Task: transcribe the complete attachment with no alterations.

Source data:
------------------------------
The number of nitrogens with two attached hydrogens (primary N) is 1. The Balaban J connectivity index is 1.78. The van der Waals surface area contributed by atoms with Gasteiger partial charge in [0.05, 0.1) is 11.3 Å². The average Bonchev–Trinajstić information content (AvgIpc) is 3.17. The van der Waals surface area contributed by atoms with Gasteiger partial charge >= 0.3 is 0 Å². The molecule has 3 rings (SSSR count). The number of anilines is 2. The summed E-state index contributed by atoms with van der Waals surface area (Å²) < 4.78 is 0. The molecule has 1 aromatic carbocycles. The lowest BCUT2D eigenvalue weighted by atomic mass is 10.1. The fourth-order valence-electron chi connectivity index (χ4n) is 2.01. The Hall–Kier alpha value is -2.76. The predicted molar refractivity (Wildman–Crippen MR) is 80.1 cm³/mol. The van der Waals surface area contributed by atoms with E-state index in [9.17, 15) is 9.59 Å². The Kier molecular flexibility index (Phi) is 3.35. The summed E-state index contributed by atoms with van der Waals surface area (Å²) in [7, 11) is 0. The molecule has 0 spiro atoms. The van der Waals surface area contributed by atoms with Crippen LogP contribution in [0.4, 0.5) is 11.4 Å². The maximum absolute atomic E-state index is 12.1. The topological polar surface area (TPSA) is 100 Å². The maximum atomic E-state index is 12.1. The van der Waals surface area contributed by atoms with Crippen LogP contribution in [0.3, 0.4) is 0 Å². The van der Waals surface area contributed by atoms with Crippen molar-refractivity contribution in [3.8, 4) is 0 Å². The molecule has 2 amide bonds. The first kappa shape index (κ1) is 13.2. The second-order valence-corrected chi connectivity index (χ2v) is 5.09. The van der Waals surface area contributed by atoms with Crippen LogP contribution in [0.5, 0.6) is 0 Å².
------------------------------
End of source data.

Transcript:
The number of nitrogens with two attached hydrogens (primary N) is 1. The Balaban J connectivity index is 1.78. The van der Waals surface area contributed by atoms with Gasteiger partial charge in [0.05, 0.1) is 11.3 Å². The average Bonchev–Trinajstić information content (AvgIpc) is 3.17. The van der Waals surface area contributed by atoms with Gasteiger partial charge >= 0.3 is 0 Å². The molecule has 3 rings (SSSR count). The number of anilines is 2. The summed E-state index contributed by atoms with van der Waals surface area (Å²) < 4.78 is 0. The molecule has 1 aromatic carbocycles. The lowest BCUT2D eigenvalue weighted by atomic mass is 10.1. The fourth-order valence-electron chi connectivity index (χ4n) is 2.01. The Hall–Kier alpha value is -2.76. The predicted molar refractivity (Wildman–Crippen MR) is 80.1 cm³/mol. The van der Waals surface area contributed by atoms with E-state index in [9.17, 15) is 9.59 Å². The Kier molecular flexibility index (Phi) is 3.35. The summed E-state index contributed by atoms with van der Waals surface area (Å²) in [7, 11) is 0. The molecule has 0 spiro atoms. The van der Waals surface area contributed by atoms with Crippen LogP contribution in [0.4, 0.5) is 11.4 Å². The maximum absolute atomic E-state index is 12.1. The topological polar surface area (TPSA) is 100 Å². The maximum atomic E-state index is 12.1. The van der Waals surface area contributed by atoms with Crippen LogP contribution in [0.3, 0.4) is 0 Å². The van der Waals surface area contributed by atoms with Crippen molar-refractivity contribution in [3.8, 4) is 0 Å². The molecule has 2 amide bonds. The first kappa shape index (κ1) is 13.2. The second-order valence-corrected chi connectivity index (χ2v) is 5.09. The van der Waals surface area contributed by atoms with Crippen LogP contribution in [0.5, 0.6) is 0 Å².